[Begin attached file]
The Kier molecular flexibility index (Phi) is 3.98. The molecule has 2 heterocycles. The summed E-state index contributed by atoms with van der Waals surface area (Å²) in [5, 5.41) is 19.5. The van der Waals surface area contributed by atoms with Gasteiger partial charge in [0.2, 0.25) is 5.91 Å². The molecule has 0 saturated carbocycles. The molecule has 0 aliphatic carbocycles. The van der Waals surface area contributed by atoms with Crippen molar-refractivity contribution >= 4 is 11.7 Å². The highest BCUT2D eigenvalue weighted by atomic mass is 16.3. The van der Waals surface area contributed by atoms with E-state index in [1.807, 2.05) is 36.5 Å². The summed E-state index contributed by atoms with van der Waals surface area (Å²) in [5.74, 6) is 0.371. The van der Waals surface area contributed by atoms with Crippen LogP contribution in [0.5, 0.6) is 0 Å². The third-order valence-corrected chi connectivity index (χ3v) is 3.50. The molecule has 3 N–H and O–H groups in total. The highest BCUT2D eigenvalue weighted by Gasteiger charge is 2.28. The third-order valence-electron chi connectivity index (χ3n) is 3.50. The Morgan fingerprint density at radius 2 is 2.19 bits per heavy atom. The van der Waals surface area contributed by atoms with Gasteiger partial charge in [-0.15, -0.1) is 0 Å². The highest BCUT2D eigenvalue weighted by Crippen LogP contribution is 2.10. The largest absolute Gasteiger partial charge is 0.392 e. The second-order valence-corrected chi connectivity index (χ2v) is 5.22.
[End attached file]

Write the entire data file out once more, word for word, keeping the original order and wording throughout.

The Kier molecular flexibility index (Phi) is 3.98. The molecule has 2 heterocycles. The summed E-state index contributed by atoms with van der Waals surface area (Å²) in [5, 5.41) is 19.5. The van der Waals surface area contributed by atoms with Gasteiger partial charge in [0.2, 0.25) is 5.91 Å². The molecule has 0 saturated carbocycles. The molecule has 0 aliphatic carbocycles. The van der Waals surface area contributed by atoms with Crippen molar-refractivity contribution >= 4 is 11.7 Å². The highest BCUT2D eigenvalue weighted by atomic mass is 16.3. The van der Waals surface area contributed by atoms with E-state index in [1.807, 2.05) is 36.5 Å². The summed E-state index contributed by atoms with van der Waals surface area (Å²) in [5.74, 6) is 0.371. The van der Waals surface area contributed by atoms with Crippen LogP contribution in [0.5, 0.6) is 0 Å². The third-order valence-corrected chi connectivity index (χ3v) is 3.50. The molecule has 3 N–H and O–H groups in total. The highest BCUT2D eigenvalue weighted by Gasteiger charge is 2.28. The third-order valence-electron chi connectivity index (χ3n) is 3.50. The Morgan fingerprint density at radius 2 is 2.19 bits per heavy atom. The van der Waals surface area contributed by atoms with Gasteiger partial charge in [-0.15, -0.1) is 0 Å². The highest BCUT2D eigenvalue weighted by Crippen LogP contribution is 2.10. The largest absolute Gasteiger partial charge is 0.392 e. The second-order valence-corrected chi connectivity index (χ2v) is 5.22.